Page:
Aug 25, 2010

Paris, Je t'aime (2006) - the city of all kinds of loves



directed by Ethan & Joel Coen, Alfonso Cuarón, Gérald Depardieu, Gus Want Sant, etc etc... / starring Steve Buscemi, Juliette Binoche, Nick Nolte, Maggie Gyllenhaal, Natalie Portman, Elijah Wood, Emily Mortimer, etc etc...

My top 5 Paris movies, #1

This had to be the number one Paris movie, of course. Nothing captures the different sides and moods of the city like these 18 short films, each one by a different director, each one set in a different part of the city, each one telling their own kind of a story of love. And Paris.

THE BEST:

Quais de Seine by Gurinder Chadha. A young man is sitting with his idiot friends by the Seine. The friends are being really lame and trying to hit on ladies. He makes a wise choice and chooses the company of a Muslim girl he meets. I like their open-mindedness, and that the boy has guts to be different from his baboon friends. And the mosque (which I've visited!).


Tuileries by Joel and Ethan Coen. An American tourist (played by the awesome Steve Buscemi) is sitting at the Tuileries metro station, and despite the warnings of his Paris guidebook he makes eye contact and tumbles in the middle of a young couple's argument. This is definitely the funniest section. Every guidebook of course has a translation of "What are you looking at, cunt-person?". Basic French... And the Mona Lisa cards and the little boy with his pea shooter. Haha. Poor Steve.

Parc Monceau by Alfonso Cuarón. Shot in one continous shot, this film introduces a man (Nick Nolte) and a younger woman, who walk the streets of Paris one evening. We don't know what their relationship is or who the Gaspard they discuss is until the end. Nick Nolte is brilliant in it!

Quartier des Enfants Rouges by Olivier Assayas. Maggie Gyllenhaal is an actress shooting a period film in Paris. She has a secret crush on a man who deals her drugs. It's quite sad, actually.


Place des fêtes by Oliver Schimtz. Couple of minutes of romance between a Nigerian man, stabbed in the stomach, and a paramedic treating him. It's about love at first sight and a little about destiny, too. And about some violent idiots.

Pére-Lachaise by Wes Craven. An arguing couple in a pre-wedding honeymoon refresh their love with a little help from Oscar Wilde. I really like this episode. And I like the story about his last words (they weren't "Bury me under something ugly", like the man suggests. He really is quite funny, no matter what she says). And I like both of the actors, too.


Faubourg Saint-Denis by Tom Tykwer. A romance between a blind young man and a pretty actress, seen mostly in fastforward. It's really great, shot in a very interesting way. Natalie Portman is excellent and so is the actor playing her boyfriend.

Quertier Latin by Gérald Depardieu and Frédéric Auburtin. An older couple has one more drink together before their divorce becomes official. It's real sweet, if only every divorce was handled in such a mature way. I love how they joke together and how they know each other so well and still respect each other and love, too, in a way. "Bitch." Depardieu is also in a small role.

14e arrondissement by Alexander Payne. An American woman fullfills her long-term dream by travelling to Paris. She's learned French, and all. (Still, she's not totally fluent in it, which is great. I don't speak French, but it's still easy to hear her terrible accent.) But it's not so great she imagined it to be! She misses her dogs, feels lonely and eats hamburgers. Then she suddenly experienced a weird feeling, sitting in a park, eating a snack. She feels alive. The most memorable line of the film follows: "That was the moment I fell in love with Paris. And Paris fell in love with me." Aww. It ends the film, suitably so. As a wrap-up, we re-visit some of the people we met before. It's great, just great. Ah, l'amour. And ah, Paris.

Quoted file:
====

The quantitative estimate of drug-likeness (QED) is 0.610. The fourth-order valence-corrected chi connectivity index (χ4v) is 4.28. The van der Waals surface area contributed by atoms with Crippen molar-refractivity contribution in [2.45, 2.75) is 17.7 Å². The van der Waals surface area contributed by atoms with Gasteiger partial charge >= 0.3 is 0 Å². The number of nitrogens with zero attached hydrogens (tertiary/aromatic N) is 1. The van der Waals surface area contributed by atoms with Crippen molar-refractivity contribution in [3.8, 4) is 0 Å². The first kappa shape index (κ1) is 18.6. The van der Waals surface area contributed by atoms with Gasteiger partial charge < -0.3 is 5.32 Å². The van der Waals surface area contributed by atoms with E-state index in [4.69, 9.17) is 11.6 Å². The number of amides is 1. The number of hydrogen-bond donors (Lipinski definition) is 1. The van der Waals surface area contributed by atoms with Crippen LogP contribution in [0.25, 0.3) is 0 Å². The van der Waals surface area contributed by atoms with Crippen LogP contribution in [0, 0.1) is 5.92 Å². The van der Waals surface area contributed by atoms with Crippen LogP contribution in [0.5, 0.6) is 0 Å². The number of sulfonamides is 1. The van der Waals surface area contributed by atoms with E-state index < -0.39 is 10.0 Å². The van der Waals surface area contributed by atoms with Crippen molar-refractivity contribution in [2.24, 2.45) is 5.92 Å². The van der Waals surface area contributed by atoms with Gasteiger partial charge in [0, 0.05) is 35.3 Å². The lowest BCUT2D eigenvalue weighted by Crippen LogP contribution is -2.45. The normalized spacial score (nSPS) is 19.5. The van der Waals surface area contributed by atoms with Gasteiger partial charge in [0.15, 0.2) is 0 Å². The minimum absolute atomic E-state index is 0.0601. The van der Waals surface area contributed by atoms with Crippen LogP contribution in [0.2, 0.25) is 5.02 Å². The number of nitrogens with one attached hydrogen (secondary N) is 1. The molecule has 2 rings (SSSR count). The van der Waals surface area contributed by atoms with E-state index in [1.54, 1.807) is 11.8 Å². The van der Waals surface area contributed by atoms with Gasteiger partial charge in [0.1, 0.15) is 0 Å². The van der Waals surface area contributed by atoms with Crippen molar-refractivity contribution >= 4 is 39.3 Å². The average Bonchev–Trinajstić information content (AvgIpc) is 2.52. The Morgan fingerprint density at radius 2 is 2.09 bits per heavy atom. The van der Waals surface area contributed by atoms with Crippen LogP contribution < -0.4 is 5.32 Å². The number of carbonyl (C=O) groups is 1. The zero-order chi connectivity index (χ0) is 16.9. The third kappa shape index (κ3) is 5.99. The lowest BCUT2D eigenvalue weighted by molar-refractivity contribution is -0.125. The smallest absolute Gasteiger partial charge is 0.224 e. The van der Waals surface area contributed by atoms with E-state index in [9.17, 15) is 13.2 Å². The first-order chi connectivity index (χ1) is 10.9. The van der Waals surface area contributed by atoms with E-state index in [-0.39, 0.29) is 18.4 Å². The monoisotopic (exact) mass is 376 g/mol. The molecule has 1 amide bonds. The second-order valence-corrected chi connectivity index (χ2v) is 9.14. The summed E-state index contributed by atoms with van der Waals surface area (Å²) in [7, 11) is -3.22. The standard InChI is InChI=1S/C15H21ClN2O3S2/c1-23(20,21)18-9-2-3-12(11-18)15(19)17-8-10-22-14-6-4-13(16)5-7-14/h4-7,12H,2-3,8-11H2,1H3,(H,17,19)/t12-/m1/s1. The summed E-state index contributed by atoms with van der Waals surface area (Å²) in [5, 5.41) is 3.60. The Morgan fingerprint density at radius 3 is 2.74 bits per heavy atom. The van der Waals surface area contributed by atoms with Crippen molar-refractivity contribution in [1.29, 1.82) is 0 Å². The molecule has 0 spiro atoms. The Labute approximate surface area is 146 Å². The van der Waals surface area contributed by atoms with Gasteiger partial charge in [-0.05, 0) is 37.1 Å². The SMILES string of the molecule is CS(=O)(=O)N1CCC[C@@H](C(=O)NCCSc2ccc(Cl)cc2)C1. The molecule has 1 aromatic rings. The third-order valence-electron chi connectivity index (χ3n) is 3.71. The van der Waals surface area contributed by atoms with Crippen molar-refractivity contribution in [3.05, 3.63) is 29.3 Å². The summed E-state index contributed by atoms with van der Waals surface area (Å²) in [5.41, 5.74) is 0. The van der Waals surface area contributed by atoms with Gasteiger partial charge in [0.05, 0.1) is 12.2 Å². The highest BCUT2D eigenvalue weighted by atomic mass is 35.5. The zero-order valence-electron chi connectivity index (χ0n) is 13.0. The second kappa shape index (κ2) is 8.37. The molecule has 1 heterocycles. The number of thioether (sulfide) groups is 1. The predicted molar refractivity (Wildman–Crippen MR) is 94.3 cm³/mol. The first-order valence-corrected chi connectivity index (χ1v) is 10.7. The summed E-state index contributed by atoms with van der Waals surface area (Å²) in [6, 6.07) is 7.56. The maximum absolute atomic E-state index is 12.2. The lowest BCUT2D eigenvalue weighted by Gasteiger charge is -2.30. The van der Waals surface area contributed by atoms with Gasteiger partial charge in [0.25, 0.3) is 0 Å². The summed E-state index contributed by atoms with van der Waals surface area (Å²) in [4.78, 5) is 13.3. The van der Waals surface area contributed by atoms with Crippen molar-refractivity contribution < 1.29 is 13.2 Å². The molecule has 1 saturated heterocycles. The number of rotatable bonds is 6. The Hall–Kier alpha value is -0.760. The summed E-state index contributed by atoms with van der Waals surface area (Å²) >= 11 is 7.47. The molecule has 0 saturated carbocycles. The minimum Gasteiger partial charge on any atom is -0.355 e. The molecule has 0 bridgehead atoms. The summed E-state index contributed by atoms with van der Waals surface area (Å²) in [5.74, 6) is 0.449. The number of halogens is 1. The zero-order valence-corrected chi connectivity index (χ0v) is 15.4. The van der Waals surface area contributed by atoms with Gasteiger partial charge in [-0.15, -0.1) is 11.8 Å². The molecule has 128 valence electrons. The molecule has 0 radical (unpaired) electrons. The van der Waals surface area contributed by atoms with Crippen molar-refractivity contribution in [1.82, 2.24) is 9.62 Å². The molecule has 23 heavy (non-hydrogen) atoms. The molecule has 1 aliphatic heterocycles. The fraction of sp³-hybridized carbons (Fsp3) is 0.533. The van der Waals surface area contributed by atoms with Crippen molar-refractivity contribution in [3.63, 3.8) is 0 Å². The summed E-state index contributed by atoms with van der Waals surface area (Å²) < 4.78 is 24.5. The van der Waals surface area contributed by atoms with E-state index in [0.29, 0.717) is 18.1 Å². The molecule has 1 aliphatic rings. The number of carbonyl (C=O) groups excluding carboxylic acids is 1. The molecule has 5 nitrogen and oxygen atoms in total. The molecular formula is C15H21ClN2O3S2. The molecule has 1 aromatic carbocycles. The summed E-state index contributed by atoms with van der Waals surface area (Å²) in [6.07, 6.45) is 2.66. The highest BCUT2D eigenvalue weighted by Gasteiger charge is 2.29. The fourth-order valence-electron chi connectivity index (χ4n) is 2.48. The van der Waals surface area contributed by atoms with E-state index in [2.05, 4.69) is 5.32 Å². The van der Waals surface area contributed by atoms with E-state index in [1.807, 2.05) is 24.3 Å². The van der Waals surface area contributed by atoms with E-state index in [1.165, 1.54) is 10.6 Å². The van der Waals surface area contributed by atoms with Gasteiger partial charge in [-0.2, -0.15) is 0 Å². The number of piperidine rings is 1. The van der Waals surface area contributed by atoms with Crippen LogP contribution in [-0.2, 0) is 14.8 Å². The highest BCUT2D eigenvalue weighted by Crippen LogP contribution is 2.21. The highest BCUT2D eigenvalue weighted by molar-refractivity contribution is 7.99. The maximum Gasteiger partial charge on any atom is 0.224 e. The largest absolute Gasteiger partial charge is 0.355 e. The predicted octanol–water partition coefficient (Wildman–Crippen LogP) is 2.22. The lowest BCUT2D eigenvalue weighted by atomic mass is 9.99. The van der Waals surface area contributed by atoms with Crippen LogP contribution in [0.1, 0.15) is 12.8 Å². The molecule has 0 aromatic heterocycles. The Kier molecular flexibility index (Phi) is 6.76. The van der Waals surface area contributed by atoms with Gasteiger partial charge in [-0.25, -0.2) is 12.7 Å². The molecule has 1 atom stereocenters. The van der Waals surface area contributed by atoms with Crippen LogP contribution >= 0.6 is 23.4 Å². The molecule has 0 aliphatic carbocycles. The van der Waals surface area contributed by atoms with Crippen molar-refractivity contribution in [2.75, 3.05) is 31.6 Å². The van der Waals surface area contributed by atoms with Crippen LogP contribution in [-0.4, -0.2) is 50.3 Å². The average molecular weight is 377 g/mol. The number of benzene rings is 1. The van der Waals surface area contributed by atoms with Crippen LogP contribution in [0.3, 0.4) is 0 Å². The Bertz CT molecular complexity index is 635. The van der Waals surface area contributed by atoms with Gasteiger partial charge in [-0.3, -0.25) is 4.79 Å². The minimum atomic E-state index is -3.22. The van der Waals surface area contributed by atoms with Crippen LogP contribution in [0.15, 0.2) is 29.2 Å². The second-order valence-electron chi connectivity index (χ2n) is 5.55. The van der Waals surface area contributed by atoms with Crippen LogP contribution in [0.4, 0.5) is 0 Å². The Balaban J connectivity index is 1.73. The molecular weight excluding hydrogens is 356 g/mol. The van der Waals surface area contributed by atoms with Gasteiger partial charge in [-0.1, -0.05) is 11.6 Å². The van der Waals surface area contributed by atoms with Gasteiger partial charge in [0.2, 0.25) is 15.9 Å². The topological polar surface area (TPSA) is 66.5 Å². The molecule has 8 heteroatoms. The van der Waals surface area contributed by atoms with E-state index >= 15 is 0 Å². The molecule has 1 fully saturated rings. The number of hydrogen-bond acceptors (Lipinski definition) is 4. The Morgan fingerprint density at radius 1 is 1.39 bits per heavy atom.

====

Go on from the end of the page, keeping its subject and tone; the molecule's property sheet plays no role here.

... AND THE WORST:

Porte de Choisy by Christopher Doyle. A freaky little film about a beauty salesman and some bitchy Chinese women. It's just really weird and I don't know what's supposed to be romantic about it.

Quartier de la Madeleine by Vincenzo Natali. A young, lost tourist meets a vampire and they suck each other's blood. Okay, it's not really that bad, at least it's different from all the other episodes. We meet the couple again shortly in the end, and after seeing them high in a wild party it all makes much more sense. Oh, and I'll always have a soft spot fo that blue-eyed little man called Elijah Wood. Ah, he's just so pretty.


In summary, Paris Je t'aime is fantastic. Its New York counterpart is alright, too, but not like this one. And the series continues! Apparently threre are similar episode films on the way for Shanghai, Rio and Jerusalem. Me happy!

2 comments:

Paivi [Elokuvablogi.com] said...

It's been a while that I saw this movie, but I remember that I liked it a lot - some episodes more, some less. For example that vampire episode I agreed with you.

I don't remember the details anymore and don't exactly remember which ones I liked and which ones not, but I remember one of the episodes that affected me the most. There was this young woman who took her own child to a daycare and then traveled to the other side of the town to take care of some other (rich) people's child... it was *so* sad. Yes, I had just had my own baby then, so... ;-)

I'm going to Paris for the first time ever in the end of September so I really have to watch this movie again before that :)

Eeva said...

Oh, yes, that episode is so good, too! Subtle, yet powerful...

I re-watched this before and after my trip. It was nice, afterwards, to spot familiar places and go "ooh, I've been there!" ;)